Figure 1 shows the results of the matching process involving the first term in the search query. The proportion of matches ranged in value from 66% to 98%. The central value approximated 83%. The proportion of matches associated with the second search query term also ranged from 78% to 98% with a central value of 88% (data not shown).Figure 2. A Posteriori Matching using Two Designated Terms. The Pair is Matched with Terms in the Documents.
Figure 2 shows the distribution of proportions of matches for the pair of designated terms. A success is defined when the both designated terms are matched by terms in the document. Approximately 80% of the documents in the 100 document sets contained the pair of designated terms. Matching ranged from 66% to 94%. The sampling distribution is symmetrical and approximates the Gaussian form. These results are consistent with the product of the individual probabilities (i.e., 0.83 x 0.88 = 0.79).
The criterion for recognizing a match was changed to reflect the knowledge possessed by the user. In this search process, the precise terms used by the authors of the scientific reports, in combination, are known and used in the search query.Figure 3. A Priori Matching using Two Designated Terms. The Pair is Matched with Terms in the Documents.
Figure 3 shows the distribution of proportions of paired matches ranging from 81% to 98% with central value approximating 93%. The distribution for the matching of the first designated term ranged from 85% to 98% and the distribution for the second designated term ranged from 94% to 100%.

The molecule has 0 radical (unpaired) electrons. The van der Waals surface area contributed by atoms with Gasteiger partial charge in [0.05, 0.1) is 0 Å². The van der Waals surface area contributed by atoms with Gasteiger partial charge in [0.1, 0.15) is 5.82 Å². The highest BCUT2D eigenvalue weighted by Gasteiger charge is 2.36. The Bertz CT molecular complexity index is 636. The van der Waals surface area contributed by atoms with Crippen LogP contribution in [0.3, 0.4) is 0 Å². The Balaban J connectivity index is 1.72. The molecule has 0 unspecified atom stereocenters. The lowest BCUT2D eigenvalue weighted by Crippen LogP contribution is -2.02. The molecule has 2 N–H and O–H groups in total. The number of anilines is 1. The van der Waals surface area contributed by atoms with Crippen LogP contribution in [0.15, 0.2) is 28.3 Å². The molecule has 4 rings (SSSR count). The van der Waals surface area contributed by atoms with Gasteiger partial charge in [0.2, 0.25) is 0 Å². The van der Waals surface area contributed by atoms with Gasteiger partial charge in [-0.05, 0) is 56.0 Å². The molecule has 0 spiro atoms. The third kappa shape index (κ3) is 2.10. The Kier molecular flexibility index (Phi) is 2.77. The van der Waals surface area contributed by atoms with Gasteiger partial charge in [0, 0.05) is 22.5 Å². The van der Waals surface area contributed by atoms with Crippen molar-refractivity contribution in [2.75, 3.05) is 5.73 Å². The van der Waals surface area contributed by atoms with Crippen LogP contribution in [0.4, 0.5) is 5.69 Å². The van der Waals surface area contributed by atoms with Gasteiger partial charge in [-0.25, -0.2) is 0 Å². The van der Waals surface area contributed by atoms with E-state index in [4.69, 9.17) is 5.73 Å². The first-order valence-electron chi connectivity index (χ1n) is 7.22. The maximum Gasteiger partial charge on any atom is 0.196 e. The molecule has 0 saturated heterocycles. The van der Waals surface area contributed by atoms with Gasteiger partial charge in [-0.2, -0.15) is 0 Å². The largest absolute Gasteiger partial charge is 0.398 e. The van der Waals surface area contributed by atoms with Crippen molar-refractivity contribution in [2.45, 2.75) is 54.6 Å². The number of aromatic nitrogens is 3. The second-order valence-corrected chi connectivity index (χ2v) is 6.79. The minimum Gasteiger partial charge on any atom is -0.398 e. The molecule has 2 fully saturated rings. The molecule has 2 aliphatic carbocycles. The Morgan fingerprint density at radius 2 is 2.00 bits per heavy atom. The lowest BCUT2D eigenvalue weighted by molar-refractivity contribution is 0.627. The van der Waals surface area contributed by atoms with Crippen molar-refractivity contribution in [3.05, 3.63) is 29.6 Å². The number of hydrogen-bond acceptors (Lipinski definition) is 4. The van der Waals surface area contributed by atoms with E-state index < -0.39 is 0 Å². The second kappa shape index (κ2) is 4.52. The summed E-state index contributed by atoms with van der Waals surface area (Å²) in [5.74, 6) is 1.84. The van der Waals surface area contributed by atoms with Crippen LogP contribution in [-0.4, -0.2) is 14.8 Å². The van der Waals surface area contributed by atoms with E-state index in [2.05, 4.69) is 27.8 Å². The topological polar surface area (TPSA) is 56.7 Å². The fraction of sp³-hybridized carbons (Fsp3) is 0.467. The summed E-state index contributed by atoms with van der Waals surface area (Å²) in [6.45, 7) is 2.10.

This example approached the exactness of the a priori process although errors (e.g., typing or mechanical) were assumed to be present. It showed that as term matching improved, the recognition of pairs also would improve. When error is eliminated, the probability is one in describing the recognition of the pair of terms provided by the author.Figure 4. Median Proportions of Matching for 1st, 2nd and Pair of Designated Terms.
Figure 4 summarizes the median proportions of matches associated with five trials demonstrating differing degrees of accuracy in identifying individual terms and pairs. The figure shows the proportion of matches for the first term, the second term and the pair of terms as the matching criteria change. These criteria were set to yield comparable values in the recognition of first and second designated terms. This simulation involved 10 searches of 100 documents in each trial.